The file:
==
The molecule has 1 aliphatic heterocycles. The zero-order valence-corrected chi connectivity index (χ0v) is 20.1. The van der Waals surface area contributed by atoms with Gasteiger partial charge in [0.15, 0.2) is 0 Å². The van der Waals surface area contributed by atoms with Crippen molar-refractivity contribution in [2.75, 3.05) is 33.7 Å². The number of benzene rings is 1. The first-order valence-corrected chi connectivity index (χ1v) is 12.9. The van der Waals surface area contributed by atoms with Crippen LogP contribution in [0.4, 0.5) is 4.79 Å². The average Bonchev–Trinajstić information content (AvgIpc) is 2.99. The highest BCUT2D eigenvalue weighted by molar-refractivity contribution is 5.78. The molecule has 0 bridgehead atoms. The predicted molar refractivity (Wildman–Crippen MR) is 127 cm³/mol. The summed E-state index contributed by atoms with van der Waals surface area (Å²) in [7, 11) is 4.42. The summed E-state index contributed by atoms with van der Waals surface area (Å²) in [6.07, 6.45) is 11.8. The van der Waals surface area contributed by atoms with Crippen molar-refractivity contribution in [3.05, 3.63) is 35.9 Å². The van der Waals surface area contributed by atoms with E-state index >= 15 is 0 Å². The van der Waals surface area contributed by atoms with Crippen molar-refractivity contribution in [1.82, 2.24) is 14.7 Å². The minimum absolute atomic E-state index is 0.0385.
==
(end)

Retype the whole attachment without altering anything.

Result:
The molecule has 1 aliphatic heterocycles. The zero-order valence-corrected chi connectivity index (χ0v) is 20.1. The van der Waals surface area contributed by atoms with Gasteiger partial charge in [0.15, 0.2) is 0 Å². The van der Waals surface area contributed by atoms with Crippen molar-refractivity contribution in [2.75, 3.05) is 33.7 Å². The number of benzene rings is 1. The first-order valence-corrected chi connectivity index (χ1v) is 12.9. The van der Waals surface area contributed by atoms with Crippen LogP contribution in [0.4, 0.5) is 4.79 Å². The average Bonchev–Trinajstić information content (AvgIpc) is 2.99. The highest BCUT2D eigenvalue weighted by molar-refractivity contribution is 5.78. The molecule has 0 bridgehead atoms. The predicted molar refractivity (Wildman–Crippen MR) is 127 cm³/mol. The summed E-state index contributed by atoms with van der Waals surface area (Å²) in [7, 11) is 4.42. The summed E-state index contributed by atoms with van der Waals surface area (Å²) in [6.07, 6.45) is 11.8. The van der Waals surface area contributed by atoms with Crippen molar-refractivity contribution in [3.05, 3.63) is 35.9 Å². The van der Waals surface area contributed by atoms with E-state index >= 15 is 0 Å². The van der Waals surface area contributed by atoms with Crippen molar-refractivity contribution in [1.82, 2.24) is 14.7 Å². The minimum absolute atomic E-state index is 0.0385.